Classic Gun Spotlight: Time Tracker!

Jonathan Young gets all nostalgic for camo clothing and facial hair as he takes a look at Webley’s Tracker, a classic British sidelever springer

As with many rifles of the day, the Tracker came equipped with open sights, but could easily take a scope

To some people of a certain age, the very mention of the word Tracker brings back vivid memories of the golden age of British airgunning, when rabbits were plentiful and the only antis around wanted to stuff you full of cake. Back in the 1970s, the common break-barrel springer vied for attention with the fixed-barrel underlever – and then the sidelever really hit town.

Pellets were seated via the Webley Tracker’s tap-loading mechanism

A bit like an underlever, but rolled over to one side, the sidelever made the cocking cycle seem more natural. Webley had a number over the years with the Osprey, the Viscount and the Tracker. The Tracker was the last of the run, and the one that lasted the longest. Calibres were .177 and .22, and it came in a beech stock as standard, with the Tracker Deluxe in walnut as shown above. More cosmetic reinventions appeared. You know the sort – the same airgun, but in a limited run to draw new interest. So we got the Tracker in a camo paintjob stock, and an all-black version too.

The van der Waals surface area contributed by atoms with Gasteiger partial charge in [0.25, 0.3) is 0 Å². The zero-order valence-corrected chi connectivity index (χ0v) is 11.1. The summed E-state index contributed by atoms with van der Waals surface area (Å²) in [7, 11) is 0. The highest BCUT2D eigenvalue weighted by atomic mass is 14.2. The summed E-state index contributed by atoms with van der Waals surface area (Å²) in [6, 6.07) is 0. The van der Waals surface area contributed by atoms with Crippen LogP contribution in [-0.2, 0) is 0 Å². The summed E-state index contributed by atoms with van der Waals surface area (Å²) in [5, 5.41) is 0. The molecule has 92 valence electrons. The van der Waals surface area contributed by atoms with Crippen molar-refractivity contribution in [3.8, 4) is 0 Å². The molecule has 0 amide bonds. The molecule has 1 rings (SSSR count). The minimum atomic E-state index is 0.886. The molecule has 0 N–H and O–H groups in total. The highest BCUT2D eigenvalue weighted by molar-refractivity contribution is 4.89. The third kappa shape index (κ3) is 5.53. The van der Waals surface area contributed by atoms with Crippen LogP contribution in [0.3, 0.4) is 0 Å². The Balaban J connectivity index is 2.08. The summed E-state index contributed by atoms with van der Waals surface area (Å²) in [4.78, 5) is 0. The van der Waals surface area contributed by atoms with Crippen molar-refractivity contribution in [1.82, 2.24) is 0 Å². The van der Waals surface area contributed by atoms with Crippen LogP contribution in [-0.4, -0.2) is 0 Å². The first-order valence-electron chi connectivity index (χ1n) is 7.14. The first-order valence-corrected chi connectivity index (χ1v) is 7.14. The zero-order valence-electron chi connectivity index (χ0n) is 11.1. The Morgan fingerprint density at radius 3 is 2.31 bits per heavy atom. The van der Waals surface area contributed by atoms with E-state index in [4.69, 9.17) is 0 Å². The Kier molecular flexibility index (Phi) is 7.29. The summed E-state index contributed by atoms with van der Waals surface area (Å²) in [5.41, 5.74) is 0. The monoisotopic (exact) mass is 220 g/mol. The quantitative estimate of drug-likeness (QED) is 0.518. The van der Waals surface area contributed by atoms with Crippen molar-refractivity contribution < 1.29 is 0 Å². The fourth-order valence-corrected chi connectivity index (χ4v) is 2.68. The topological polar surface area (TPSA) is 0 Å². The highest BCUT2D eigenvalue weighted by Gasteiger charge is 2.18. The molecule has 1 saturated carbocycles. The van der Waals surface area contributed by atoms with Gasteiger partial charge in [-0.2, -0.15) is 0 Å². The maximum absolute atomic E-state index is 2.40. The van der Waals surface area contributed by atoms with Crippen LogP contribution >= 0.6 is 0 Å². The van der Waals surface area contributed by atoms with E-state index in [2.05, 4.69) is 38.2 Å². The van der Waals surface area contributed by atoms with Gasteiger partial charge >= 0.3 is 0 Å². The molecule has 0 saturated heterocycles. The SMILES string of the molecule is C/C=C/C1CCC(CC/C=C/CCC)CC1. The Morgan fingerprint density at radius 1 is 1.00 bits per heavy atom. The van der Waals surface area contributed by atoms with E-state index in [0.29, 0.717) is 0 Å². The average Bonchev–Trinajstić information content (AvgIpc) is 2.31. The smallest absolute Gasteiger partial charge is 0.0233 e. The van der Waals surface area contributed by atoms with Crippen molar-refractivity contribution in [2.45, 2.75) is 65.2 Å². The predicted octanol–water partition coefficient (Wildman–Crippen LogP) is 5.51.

The neat, unobtrusive sidelever was fitted with an end button catch

The shorter carbine-length Tracker was a real gun for the field: it came with open sights, as well as a steel muzzle shroud-cum-barrel weight if you wanted to fit a scope. Scope grooves made fitting your period Japanese glossy black 4×40 easy. Fancy a Tracker? Grow a proper 1980s man’s ’tache, put on an old British Army DPM jacket and go time travelling on your shoot with one of the best springers ever.

The Tracker had a thumb-operated safety and provision for a scope


This article originally appeared in the issue 107 of Airgun Shooter magazine. For more great content like this, subscribe today at our secure online store: www.myfavouritemagazines.co.uk

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